Talking drums and ethical conundrums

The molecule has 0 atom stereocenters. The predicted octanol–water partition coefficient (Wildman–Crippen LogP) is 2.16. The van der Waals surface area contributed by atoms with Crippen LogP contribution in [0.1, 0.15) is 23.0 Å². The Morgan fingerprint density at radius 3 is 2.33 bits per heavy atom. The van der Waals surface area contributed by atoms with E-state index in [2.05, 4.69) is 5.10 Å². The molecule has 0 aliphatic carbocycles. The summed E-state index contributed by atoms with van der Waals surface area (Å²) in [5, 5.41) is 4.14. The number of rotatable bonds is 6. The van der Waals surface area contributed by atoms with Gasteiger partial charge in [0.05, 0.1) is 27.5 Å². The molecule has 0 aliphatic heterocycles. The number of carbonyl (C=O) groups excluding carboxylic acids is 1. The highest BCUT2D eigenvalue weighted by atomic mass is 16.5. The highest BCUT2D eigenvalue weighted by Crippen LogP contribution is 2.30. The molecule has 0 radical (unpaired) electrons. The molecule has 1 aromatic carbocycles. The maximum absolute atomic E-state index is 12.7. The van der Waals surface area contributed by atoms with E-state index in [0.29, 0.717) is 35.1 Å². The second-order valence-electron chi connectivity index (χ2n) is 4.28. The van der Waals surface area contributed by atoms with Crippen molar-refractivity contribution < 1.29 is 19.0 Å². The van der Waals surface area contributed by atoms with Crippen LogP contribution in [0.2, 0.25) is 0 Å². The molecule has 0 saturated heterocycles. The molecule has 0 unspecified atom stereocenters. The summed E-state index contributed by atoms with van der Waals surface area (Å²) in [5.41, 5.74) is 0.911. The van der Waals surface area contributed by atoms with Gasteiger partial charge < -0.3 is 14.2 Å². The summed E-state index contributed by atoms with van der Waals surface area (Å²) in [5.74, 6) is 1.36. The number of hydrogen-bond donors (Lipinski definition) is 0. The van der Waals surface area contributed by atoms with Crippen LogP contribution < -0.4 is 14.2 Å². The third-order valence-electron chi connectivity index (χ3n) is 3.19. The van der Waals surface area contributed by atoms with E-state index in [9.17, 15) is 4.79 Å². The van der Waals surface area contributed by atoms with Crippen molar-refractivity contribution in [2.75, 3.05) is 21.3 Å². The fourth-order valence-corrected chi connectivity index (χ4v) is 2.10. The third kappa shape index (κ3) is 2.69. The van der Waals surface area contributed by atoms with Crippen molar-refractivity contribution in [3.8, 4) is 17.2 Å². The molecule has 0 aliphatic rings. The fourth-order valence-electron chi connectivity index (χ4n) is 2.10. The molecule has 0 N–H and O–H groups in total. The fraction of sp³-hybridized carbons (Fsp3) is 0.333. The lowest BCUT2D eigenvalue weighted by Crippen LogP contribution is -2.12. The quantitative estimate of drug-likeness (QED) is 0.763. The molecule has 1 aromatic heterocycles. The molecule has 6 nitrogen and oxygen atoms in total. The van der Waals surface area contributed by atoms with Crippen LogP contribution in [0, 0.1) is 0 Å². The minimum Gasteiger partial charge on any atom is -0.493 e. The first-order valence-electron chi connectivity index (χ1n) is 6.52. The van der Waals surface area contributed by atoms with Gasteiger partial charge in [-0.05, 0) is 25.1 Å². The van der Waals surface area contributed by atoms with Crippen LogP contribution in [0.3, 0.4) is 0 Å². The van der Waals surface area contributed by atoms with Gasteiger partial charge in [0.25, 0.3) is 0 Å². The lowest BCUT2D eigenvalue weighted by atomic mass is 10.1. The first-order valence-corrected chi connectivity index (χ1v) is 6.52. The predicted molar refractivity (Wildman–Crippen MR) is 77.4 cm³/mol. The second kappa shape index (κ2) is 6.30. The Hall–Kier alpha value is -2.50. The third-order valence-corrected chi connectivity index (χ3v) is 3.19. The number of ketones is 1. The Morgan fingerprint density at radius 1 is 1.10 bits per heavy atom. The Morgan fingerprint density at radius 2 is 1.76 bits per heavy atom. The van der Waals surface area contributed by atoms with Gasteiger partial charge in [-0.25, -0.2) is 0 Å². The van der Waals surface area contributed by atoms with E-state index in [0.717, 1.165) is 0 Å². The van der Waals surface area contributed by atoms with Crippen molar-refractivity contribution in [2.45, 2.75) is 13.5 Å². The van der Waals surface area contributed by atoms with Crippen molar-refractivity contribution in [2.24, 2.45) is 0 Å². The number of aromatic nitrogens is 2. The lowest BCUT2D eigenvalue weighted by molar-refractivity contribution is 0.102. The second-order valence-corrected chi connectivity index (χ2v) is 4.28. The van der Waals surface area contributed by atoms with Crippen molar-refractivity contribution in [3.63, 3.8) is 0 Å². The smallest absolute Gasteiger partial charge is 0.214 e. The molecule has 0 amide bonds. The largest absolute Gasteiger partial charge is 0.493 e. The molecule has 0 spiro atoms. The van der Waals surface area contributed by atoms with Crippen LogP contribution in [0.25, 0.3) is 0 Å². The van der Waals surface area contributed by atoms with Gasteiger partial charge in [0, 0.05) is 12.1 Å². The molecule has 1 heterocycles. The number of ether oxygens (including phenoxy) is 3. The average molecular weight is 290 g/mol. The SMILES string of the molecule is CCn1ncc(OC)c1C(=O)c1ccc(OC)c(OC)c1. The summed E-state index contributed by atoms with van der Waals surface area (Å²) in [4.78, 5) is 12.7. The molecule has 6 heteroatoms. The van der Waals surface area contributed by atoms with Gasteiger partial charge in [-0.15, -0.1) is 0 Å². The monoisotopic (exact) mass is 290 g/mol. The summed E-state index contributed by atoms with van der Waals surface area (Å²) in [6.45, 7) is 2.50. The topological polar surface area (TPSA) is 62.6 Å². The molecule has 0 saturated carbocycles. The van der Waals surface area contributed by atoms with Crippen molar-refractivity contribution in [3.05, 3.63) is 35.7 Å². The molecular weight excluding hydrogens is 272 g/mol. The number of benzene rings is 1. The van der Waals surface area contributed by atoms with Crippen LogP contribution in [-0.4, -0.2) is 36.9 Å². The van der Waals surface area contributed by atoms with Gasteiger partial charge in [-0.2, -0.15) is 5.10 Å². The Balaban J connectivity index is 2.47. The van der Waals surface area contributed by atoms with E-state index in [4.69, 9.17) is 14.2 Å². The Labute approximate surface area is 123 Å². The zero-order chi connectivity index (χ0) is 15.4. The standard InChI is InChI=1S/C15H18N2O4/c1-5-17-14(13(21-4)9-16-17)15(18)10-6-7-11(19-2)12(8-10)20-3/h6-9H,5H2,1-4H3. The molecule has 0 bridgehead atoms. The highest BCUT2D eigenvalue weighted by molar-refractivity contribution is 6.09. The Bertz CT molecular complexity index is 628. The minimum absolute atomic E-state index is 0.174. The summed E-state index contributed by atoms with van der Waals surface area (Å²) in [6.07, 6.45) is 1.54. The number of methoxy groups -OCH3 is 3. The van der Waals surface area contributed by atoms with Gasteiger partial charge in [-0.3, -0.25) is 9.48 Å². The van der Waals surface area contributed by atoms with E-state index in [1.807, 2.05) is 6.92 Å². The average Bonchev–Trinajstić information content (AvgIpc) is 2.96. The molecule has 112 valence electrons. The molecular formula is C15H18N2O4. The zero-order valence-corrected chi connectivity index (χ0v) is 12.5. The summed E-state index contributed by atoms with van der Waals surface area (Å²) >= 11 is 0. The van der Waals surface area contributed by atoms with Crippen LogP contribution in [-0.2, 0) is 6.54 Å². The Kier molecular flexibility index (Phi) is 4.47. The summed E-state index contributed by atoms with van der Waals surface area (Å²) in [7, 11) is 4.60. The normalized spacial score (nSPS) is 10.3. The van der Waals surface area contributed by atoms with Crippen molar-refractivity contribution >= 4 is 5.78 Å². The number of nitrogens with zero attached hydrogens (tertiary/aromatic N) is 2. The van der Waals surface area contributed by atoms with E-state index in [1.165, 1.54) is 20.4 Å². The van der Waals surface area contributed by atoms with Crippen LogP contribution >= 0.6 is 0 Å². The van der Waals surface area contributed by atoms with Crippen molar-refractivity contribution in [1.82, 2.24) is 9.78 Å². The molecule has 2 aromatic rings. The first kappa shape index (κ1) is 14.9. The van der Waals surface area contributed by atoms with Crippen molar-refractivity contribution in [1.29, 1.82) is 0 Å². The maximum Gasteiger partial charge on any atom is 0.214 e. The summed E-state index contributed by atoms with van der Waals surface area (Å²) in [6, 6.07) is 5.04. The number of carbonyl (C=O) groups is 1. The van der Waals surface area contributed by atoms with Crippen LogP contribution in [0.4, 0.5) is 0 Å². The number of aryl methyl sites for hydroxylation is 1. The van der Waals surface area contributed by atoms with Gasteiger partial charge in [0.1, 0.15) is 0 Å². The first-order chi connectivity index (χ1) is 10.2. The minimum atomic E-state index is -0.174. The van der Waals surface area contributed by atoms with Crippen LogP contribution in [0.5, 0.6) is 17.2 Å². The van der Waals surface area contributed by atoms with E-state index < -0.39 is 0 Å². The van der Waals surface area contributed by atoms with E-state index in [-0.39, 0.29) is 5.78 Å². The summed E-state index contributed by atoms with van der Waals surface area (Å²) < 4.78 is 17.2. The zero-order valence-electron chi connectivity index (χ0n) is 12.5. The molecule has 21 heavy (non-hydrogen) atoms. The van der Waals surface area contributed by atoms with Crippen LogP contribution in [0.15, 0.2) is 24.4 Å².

AbstractMalian women and children represent the poorest as well as the most difficult to reach through written media. The interrelated practices of dancing, drumming, and storytelling transmit history, cultural beliefs, and current events for people who do not read and write. Researchers in the social sciences and officials for international aid organizations struggle with the circulation and reception of public health literature. They now recognize that native non-governmental organizations with staff that are fluent not only in the native languages but also in the social mores, better communicate with under-served populations through means other than billboards, pamphlets, or power-point presentations. The body, in both a general Western and Malian tradition, plays a particular role in how we come to know the world. This paper describes research conducted in Mali on female circumcision with international aid organizations, native NGOs, and independent human rights activists. Three interconnected areas form a triangular framework: how different research methods like dancing, drumming, storytelling, and soccer can offer valuable phenomenological insights to lived experience; the ethics of learning and listening to these various voices that transmit sexual health knowledge; and the ethics of engaging and disseminating such knowledge. The talking drums elicit new ways of seeing, being, and listening along with ethical ethnographic conundrums.